Wednesday, April 23, 2008

The FAIR USE Act: The Unraveling of Innovation and Trade

The latest version of H.R. 1201, the ill-named "Freedom and Innovation Revitalizing U.S. Entrepreneurship" (FAIR USE) Act, is Rep. Rick Boucher's (D-VA) latest attempt to unravel the Digital Millennium Copyright Act (DMCA), while taking the Supreme Court's unanimous Grokster decision and recent U.S. trade treaties down with it in a single piece of legislation.

According to a study released today from the Institute for Policy Innovation (IPI), written by Lee A. Hollaar, Boucher's bill has little to do with "freedom," "innovation," "revitalizing entrepreneurship," or even "fair use."

According to Hollaar, H.R. 1201 would:

-- Protect those who take from others -- by blocking statutory damages for those found contributing to piracy, actively inducing others to pirate, or benefiting from piracy under their control. And shielding those who create piracy-inducing software leaves only consumers to pay for their actions.

-- Ignore the Supreme Court's Grokster decision, in which the Court unanimously recognized inducement as a form of secondary copyright infringement. By leaving out this precedent, H.R 1201 would grant yet another free ride to those contributing to or inducing copyright infringement.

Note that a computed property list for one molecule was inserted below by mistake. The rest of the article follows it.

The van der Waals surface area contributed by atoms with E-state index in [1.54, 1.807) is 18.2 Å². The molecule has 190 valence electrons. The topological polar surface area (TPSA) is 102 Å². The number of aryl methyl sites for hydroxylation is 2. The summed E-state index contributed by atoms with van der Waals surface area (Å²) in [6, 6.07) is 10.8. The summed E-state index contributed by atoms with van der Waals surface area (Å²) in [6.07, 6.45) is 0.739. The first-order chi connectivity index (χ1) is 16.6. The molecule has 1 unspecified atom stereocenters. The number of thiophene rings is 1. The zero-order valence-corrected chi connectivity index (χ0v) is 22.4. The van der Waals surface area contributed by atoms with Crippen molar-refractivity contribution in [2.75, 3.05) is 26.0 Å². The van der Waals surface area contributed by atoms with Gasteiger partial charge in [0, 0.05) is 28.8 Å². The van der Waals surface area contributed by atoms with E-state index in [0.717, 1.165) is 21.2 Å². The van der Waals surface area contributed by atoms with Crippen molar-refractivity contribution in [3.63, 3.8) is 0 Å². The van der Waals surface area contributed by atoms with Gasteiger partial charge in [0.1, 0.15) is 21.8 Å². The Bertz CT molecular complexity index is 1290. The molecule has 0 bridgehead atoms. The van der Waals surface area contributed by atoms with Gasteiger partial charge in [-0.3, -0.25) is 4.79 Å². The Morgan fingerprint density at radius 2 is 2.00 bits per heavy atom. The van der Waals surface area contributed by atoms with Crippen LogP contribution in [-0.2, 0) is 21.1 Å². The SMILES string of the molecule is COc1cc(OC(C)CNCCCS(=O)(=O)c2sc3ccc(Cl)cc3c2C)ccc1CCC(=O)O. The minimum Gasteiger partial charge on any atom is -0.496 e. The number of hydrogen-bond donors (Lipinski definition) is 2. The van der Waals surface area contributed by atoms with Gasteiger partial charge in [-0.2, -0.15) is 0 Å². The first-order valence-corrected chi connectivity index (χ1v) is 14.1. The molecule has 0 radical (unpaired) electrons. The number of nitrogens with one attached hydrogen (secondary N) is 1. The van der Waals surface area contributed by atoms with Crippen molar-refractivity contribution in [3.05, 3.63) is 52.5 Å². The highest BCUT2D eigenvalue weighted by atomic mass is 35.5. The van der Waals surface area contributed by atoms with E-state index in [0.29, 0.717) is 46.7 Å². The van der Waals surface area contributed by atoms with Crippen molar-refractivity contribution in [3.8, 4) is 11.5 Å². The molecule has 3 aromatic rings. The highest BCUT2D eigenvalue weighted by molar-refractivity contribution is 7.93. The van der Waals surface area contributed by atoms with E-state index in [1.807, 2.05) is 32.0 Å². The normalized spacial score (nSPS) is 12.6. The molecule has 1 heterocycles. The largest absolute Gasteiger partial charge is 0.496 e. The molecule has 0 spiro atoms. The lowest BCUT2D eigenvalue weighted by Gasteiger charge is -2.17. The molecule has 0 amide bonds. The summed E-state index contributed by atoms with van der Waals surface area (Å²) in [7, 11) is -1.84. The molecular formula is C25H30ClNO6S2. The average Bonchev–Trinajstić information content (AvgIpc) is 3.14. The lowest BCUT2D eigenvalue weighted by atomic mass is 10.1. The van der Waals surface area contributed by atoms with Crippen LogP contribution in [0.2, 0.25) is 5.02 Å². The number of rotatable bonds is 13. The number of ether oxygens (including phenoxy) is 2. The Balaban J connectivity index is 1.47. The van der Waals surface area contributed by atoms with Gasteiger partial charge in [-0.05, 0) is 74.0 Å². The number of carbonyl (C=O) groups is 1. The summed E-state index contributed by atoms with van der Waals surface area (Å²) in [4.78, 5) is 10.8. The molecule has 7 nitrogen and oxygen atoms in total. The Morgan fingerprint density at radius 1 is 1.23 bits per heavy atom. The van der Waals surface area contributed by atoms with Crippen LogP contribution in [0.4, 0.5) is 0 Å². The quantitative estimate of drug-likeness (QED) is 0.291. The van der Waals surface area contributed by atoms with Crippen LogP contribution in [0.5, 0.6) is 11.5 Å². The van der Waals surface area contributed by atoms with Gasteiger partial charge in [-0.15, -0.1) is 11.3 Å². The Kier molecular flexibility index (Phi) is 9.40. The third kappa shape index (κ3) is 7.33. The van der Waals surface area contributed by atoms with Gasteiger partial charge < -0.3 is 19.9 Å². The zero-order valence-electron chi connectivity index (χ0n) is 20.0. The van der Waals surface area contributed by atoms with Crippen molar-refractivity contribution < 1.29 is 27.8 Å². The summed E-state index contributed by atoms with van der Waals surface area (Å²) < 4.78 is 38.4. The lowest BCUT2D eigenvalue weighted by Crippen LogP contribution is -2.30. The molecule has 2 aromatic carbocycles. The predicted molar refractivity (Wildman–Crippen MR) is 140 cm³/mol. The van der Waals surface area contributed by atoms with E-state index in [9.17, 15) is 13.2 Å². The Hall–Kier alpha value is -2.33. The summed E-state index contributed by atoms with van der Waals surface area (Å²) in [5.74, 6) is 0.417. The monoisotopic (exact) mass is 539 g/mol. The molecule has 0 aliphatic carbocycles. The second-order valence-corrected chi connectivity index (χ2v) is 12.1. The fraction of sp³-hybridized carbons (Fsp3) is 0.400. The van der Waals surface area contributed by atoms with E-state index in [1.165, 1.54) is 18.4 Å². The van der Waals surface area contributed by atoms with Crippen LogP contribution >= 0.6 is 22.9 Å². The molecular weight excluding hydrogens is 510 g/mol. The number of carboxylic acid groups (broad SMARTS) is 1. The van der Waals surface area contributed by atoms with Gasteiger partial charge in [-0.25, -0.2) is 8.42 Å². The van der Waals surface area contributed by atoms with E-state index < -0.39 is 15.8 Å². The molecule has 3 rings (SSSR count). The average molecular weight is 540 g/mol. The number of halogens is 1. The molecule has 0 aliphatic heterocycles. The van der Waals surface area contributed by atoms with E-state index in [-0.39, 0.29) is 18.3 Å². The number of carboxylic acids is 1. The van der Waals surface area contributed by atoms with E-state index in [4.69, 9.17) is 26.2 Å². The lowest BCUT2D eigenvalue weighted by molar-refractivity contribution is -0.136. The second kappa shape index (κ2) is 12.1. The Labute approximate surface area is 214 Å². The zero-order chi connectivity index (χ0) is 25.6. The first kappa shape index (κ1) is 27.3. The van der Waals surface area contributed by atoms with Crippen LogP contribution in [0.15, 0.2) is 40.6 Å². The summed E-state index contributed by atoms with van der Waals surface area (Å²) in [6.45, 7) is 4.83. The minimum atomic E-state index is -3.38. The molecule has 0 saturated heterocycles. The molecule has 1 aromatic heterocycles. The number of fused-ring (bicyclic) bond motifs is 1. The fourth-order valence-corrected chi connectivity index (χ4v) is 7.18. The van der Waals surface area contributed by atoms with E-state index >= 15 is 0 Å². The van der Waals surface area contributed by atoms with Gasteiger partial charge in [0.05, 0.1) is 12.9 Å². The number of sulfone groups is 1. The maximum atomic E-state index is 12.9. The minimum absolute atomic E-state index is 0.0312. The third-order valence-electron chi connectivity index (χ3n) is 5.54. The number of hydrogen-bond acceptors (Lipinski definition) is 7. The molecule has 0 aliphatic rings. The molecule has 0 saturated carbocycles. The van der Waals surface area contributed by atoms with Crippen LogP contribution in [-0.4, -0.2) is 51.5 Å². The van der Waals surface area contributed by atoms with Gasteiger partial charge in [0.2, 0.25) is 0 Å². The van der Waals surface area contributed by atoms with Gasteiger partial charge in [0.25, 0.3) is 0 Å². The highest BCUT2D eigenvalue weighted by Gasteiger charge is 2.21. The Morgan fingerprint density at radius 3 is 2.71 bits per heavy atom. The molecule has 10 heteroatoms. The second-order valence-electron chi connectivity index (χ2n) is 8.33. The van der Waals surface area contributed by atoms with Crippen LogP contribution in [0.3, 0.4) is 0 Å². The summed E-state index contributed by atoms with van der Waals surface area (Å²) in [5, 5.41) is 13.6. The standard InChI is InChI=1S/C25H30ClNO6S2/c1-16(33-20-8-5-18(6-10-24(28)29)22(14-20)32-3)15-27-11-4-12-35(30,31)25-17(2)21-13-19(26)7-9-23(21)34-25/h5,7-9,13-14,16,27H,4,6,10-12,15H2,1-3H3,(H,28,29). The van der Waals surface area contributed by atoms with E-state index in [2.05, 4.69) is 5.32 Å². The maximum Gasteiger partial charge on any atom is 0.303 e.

-- Compromise U.S. trade treaties, such as CAFTA, by making permanent several anti-circumvention exemptions in violation of the treaties' carefully crafted intellectual property protections beneficial to electronic commerce. Loss of such vital protections would harm U.S. innovators and entrepreneurs.

The risk is obvious: H.R. 1201 is a misleading bill which attempts to stealthily repeal provisions outlined not just in the DMCA, but also established by Supreme Court decision and international trade treaties.

"H.R. 1201 should not be the mechanism for putting the United States in violation of its trade agreements," said Hollaar.

"Changes to the DMCA, and other copyright provisions, should be made carefully so as not to cause future problems just to give backers of the bill a free ride from liability for their help with copyright infringement," concluded Hollaar.

The Institute for Policy Innovation is a national, non-profit public policy organization based in Dallas, TX.

For information regarding IPI's 3rd annual World Intellectual Property Day event, visit our website at

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